Maybe it's enough to wait for the 3D world model to download, and then a user can walk around the new building to see what it looks like, but as soon as you have somebody else in view, not in the next office, there will be problems.

    You can cope with these problems with a monitor screen as a window on a virtual world. It's the new VR element, the head mounted display feeding each eye and overwhelming the other senses, which make any sluggishness a problem.

    40ms? That's barely big enough to cover California. Bandwidth has increased enormously, but the round-trip times have hardly changed since I started using dial-up.

    And I have not seen a convincing explanation of why I might be wrong. But it looks from here as if the VR-hype comes from a geographically localised cluster of enthusiasts around San Francisco Bay.

    1. Charles 9

      Re: Other problems for VR

      The problem with round trip times is that they run into a HARD limit: the speed of light. It's physically impossible for data to run a round trip from New York to Los Angeles and back faster than c, and usually some fraction of c (the speed of electricity in copper is about half c).

      1. Sir Runcible Spoon

        Re: Other problems for VR

        It used to be that every device in the path added 10ms as well, but that's more like 2ms these days.

        I think you'll find that with optimised code it is possible for people to share the same space and be represented by simplistic avatars with a reasonable response time. Obviously a high latency link would suffer, but that's no different than any other online experience with many people.

        PSVR seems to do it ok, shouldn't be any different for PC.

    2. cirby

      Re: Other problems for VR - not really

      There isn't much (if any) VR content that relies on direct video streaming like that.

      Generally the "40 ms" issue in internal to the VR system, and doesn't touch the network. Interactions between players by pass that, for the most part, and don't impact play any more than any other online game.

      If you have a long delay (40ms+) between the time you move your head and the time the display updates, that's a problem, and people start to get "VR sickness."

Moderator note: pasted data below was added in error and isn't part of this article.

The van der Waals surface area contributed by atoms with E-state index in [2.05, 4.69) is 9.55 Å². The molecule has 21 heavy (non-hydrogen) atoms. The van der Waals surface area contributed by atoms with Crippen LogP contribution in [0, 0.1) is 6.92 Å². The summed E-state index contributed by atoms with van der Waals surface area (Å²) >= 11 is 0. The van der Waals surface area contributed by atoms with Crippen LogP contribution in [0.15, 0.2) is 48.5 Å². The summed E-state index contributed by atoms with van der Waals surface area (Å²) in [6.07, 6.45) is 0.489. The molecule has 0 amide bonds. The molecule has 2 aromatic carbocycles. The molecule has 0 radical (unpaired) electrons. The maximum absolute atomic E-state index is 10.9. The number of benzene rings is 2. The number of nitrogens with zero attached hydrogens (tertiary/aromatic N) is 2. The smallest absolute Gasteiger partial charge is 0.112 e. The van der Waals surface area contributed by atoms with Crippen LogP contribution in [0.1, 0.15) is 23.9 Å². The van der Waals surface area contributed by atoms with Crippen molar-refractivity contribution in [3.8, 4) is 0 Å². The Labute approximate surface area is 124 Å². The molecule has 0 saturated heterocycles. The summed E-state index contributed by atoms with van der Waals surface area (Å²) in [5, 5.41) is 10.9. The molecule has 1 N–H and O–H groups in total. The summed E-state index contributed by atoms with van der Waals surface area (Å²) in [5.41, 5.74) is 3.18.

If you have a long (300 ms+) delay in person-t-person game interactions, it just makes play seem clunky.

  3. mark l 2 Silver badge

    I doubt the Ethereum miners are going to create enough demand for PCs with GPUs to suddenly rescue the failing PC market. All it takes it someone hackets to set up a bot net mining Ethereum with 1000s of machines and then in another years time the price of Ethereum will then fall to a level that makes it uneconomical to mine them that way

    1. ilmari

      Don't forget the last gpu cryptomining fad propped up AMD's sales for a year, drove up prices and killed availability.

      I haven't been following very closely, last time only AMD GPUs were useful, are both brands useful this time around?

      1. Orv Silver badge

        Supposedly Etherium uses a hashing algorithm that's less hardware sensitive, so there isn't the same preference for AMD GPUs. They were trying to avoid the consolidation that happened in Bitcoin when it rapidly went from CPUs to GPUs to custom ASICs.

    2. Korev Silver badge

      I imagine that most bot nets would have PCs with Intel integrated graphics rather than a discrete GPU. I suspect that if you're keen enough on PCs to want a decent GPU then you'll know about patching, anti-virus etc.

  4. Anonymous Coward
    Anonymous Coward

    GPU's effected

    AMD vs. Nvidia???


    GPU's built into laptops???

  5. Tom Wood

    "Proof of work"

    Greenpeace (etc) should award a prize to whoever can come up with a cryptocurrency where the "proof of work" is proof of /useful/ work - not just burning CPU cycles (= heating the planet/wasting electricity).

    1. Anonymous Coward
      Anonymous Coward

      Re: "Proof of work"

      Id give you an award if you did some reading about Eth. Its going proof of stake for this very reason.

    2. IDoNotThinkSo

      Re: "Proof of work"

      You mean, I do something useful, someone gives me a token for it, and I can then exchange the token for beer?

      I'm sure that would never work.

  6. Anonymous Coward
    Anonymous Coward

    Shortage? I dunno what theyre talking about , I got mysel a luverly nvidea gtx750ti ofov the ebay the other day for about £50, must've quadrupled my gfx capability . And can run that shadowplay thingy too.

    In a rare fit of generosity to my pc I also treated it to a (128gb £50) SSD and Fallout 4 (argos £16).